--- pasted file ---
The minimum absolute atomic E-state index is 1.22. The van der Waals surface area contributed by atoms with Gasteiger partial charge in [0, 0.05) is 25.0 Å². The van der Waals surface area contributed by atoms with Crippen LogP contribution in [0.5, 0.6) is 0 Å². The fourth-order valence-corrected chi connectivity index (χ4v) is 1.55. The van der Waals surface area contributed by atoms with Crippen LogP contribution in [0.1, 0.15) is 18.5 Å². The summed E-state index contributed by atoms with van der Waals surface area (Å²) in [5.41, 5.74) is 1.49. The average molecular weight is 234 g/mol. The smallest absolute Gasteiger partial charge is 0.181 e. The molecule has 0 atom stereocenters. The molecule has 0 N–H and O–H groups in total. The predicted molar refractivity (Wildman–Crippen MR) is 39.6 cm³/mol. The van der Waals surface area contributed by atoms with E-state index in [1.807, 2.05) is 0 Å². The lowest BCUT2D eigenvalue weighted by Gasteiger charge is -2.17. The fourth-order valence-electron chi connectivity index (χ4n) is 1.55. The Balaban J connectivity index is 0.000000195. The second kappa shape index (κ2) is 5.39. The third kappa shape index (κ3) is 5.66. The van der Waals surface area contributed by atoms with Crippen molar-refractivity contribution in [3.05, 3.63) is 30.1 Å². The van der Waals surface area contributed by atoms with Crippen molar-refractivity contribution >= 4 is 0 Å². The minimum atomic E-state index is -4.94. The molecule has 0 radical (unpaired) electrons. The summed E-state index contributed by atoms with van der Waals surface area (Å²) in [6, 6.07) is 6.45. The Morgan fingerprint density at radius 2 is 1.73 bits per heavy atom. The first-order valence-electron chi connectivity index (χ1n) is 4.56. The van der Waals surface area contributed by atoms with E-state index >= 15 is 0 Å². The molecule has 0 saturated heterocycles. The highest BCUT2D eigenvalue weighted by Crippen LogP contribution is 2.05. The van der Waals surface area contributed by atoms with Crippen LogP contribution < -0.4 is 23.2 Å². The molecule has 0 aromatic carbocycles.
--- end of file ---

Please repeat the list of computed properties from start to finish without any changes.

The minimum absolute atomic E-state index is 1.22. The van der Waals surface area contributed by atoms with Gasteiger partial charge in [0, 0.05) is 25.0 Å². The van der Waals surface area contributed by atoms with Crippen LogP contribution in [0.5, 0.6) is 0 Å². The fourth-order valence-corrected chi connectivity index (χ4v) is 1.55. The van der Waals surface area contributed by atoms with Crippen LogP contribution in [0.1, 0.15) is 18.5 Å². The summed E-state index contributed by atoms with van der Waals surface area (Å²) in [5.41, 5.74) is 1.49. The average molecular weight is 234 g/mol. The smallest absolute Gasteiger partial charge is 0.181 e. The molecule has 0 atom stereocenters. The molecule has 0 N–H and O–H groups in total. The predicted molar refractivity (Wildman–Crippen MR) is 39.6 cm³/mol. The van der Waals surface area contributed by atoms with E-state index in [1.807, 2.05) is 0 Å². The lowest BCUT2D eigenvalue weighted by Gasteiger charge is -2.17. The fourth-order valence-electron chi connectivity index (χ4n) is 1.55. The Balaban J connectivity index is 0.000000195. The second kappa shape index (κ2) is 5.39. The third kappa shape index (κ3) is 5.66. The van der Waals surface area contributed by atoms with Crippen molar-refractivity contribution in [3.05, 3.63) is 30.1 Å². The van der Waals surface area contributed by atoms with Crippen molar-refractivity contribution >= 4 is 0 Å². The minimum atomic E-state index is -4.94. The molecule has 0 radical (unpaired) electrons. The summed E-state index contributed by atoms with van der Waals surface area (Å²) in [6, 6.07) is 6.45. The Morgan fingerprint density at radius 2 is 1.73 bits per heavy atom. The first-order valence-electron chi connectivity index (χ1n) is 4.56. The van der Waals surface area contributed by atoms with E-state index >= 15 is 0 Å². The molecule has 0 saturated heterocycles. The highest BCUT2D eigenvalue weighted by Crippen LogP contribution is 2.05. The van der Waals surface area contributed by atoms with Crippen LogP contribution < -0.4 is 23.2 Å². The molecule has 0 aromatic carbocycles.